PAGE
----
The modern cocktail cognoscenti can be a lovably cantankerous bunch. Approach an online beverage board with news of obscure amari or a lesser known application of fernet branca and the members will embrace you with open arms; ask them about vodka cocktails or how to use up your amaretto and even the most polite respondents will struggle to omit a dash of condescension from their reply. Perhaps the most noticeable symptom of this elitism (which, by the way, I find in no way improper) is the treatment of the Martini.
In the words of HL Mencken, "the only American invention as the perfect as the sonnet", the Martini is fittingly approached by cocktail purists with the reverence usually reserved for national poets. Their list of foibles extends from the bastardisation of its title to every drink under the sun (strawberry martini, espresso martini etc.) to the improper preparation of the original (shaken, a molecule of vermouth, drowned in olive brine). Mention the phrases, "dirty", "extra dry", or, worst of all, "chocolate" and, in certain circles, you'll get unbelievably short shrift.
Ironically, however, this barrage of disdain that inevitably appears in a discussion can sometimes cloud the appreciation of the drink itself. The focus on 'how not to do it' tends to draw attention from the issue of 'how to do it best'. In an attempt to redress the balance, let's take a look at a few variations on the Martini. Just gin, just vermouth, stirred with ice and elegantly garnished. This leaves more wiggle room than one would think.
First off, my favourite Martini
2 and 1/2 shots plymouth gin
1 shot lillet blanc
2 dash orange bitters
Unfortunately, I find myself bending the rules on the first example - lillet ain't really vermouth, it's aperitif wine. Only the most bitter pedant would begrudge classing this as a martini though, because its properties, the interaction of the flavours, its style are entirely in keeping with the martini ideal. Plymouth gin is a wonderful product - abounding with juniper character, smooth with a citrus undertone. The orange notes in the lillet play beautifully with the gin. This martini is not particularly dry in either sense - the slightly sweeter Plymouth gin and the large measure of lillet conspire to keep the flavours a little softer - but the use of orange bitters provides just enough edge to pucker the mouth and leave you wanting more. The lemon twist brightens and sharpens the orange. Everything works well and there's a bit more going on than in the traditional martini.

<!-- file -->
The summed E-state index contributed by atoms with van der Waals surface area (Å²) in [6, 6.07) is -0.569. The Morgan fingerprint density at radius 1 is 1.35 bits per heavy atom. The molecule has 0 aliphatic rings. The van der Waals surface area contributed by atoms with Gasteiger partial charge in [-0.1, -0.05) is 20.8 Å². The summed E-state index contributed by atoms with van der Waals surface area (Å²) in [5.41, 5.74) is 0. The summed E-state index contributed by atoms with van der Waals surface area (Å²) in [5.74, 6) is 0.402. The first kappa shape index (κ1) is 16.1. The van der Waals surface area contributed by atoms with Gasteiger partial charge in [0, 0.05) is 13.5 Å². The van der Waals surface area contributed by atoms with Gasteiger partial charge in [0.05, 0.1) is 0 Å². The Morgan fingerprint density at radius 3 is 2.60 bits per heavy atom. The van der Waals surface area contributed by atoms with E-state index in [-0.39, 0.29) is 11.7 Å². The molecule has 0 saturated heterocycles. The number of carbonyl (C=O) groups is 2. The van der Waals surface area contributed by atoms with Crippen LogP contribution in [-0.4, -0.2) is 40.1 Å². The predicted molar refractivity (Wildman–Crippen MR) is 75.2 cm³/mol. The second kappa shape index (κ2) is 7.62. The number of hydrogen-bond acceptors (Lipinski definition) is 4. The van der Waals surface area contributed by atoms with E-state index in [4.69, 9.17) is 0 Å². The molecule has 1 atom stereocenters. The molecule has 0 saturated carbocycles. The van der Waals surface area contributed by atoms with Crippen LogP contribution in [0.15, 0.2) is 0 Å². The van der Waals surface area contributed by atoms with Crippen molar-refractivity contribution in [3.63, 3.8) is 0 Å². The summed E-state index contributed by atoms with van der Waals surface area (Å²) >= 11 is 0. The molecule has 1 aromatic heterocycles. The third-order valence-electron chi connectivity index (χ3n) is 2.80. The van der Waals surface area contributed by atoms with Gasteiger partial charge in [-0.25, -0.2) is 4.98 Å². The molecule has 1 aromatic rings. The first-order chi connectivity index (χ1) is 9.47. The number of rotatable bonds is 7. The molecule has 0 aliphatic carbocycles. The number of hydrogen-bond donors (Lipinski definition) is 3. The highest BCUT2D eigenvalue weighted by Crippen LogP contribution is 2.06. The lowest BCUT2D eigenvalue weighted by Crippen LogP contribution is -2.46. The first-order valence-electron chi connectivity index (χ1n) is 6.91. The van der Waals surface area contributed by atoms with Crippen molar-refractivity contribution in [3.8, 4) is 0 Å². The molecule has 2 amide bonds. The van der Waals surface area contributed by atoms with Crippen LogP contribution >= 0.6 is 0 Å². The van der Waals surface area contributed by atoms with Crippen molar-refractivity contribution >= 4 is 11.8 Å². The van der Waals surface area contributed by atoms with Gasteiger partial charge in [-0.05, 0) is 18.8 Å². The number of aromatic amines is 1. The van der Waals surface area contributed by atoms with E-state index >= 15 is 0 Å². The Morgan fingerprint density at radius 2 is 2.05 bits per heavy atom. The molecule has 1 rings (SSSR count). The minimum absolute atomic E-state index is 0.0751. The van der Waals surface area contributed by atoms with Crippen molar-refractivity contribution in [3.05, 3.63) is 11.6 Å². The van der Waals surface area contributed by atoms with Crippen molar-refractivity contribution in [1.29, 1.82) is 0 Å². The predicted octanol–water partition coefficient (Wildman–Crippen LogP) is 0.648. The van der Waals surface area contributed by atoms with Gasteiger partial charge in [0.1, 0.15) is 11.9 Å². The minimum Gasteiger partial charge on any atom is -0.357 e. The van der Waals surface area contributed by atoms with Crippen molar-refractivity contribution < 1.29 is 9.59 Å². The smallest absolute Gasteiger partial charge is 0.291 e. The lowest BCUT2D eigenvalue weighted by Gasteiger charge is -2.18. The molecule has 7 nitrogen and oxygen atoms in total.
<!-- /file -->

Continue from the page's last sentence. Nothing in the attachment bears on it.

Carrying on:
A very traditional Dry Martini
2 and 1/2 shots London dry gin (Tanqueray export is perhaps the all time classic, but sipsmith, a gin deeply informed by traditional distilling techniques, is an excellent choice)
3/4 shot Noilly Prat
1 dash orange bitters
Ask for a good Martini recipe from a good bartender and 9 times out of 10, you'll get something like this. Good gin, a decent glug of Noilly Prat (no fucking "whisper of vermouth here"), this was the staple of the three-martini lunch. The dry gin combines excellently with vermouth. Noilly prat, full of herbal flavour and fruitful bitterness, may be a standard choice, but there's a good reason: it does the job better than almost any other. The orange bitters make a cameo, lending a hint of delicate spice. My personal preference is for a twist, but tradition and elegance demand an olive. One, mind. It's a cocktail, not a buffet.
The Fiddy Fiddy Martini (Pegu Club)
1 and 1/2 shots London Dry gin (Tanqueray again)
1 and 1/2 shots dry vermouth (Noilly Prat or Dolin Dry)
2 dash orange bitters
The Fiddy Fiddy, straight from Pegu Club's hall of fame, is a sterling riposte to the oversized basins of frozen gin that characterise the bungler's approach to a Martini. Equal gin and vermouth, this Martini is the perfect illustration of the wondrous properties of vermouth. Stale, cheap vermouth has no place to hide here, but a good fresh. Regarding vermouth, Noilly prat works well, but the subtleties of the lighter Dolin come through extremely well in this ratio.
Extra Dry Martini
Martini Extra Dry Vermouth
"Extra Dry" - sacrilege! Luckily, the moniker for 69 Colebrooke Row's signature Martini here refers to the use of a few drops of potent mouth-drying agent to encourage salivation and consequently taste sensitivity. No measures for this one, unfortunately, though given the likelihood of many people actually producing the dry essence for themselves, this is probably a non-issue.
The 'ever so slightly stretching the criteria' Martini
2 and a 1/2 shots Beefeater 24
1 shot Earl Grey infused vermouth (Noilly Prat infused over an hour with tea)
2 dash grapefruit bitters
A highly tweaked Martini making best use of Beefeater 24's unique portfolio of flavours. Richly endowed with bittersweet citrus notes and with the herbal backbone of the vermouth accentuated by the tea infusion, this Martini certainly justifies the innovation.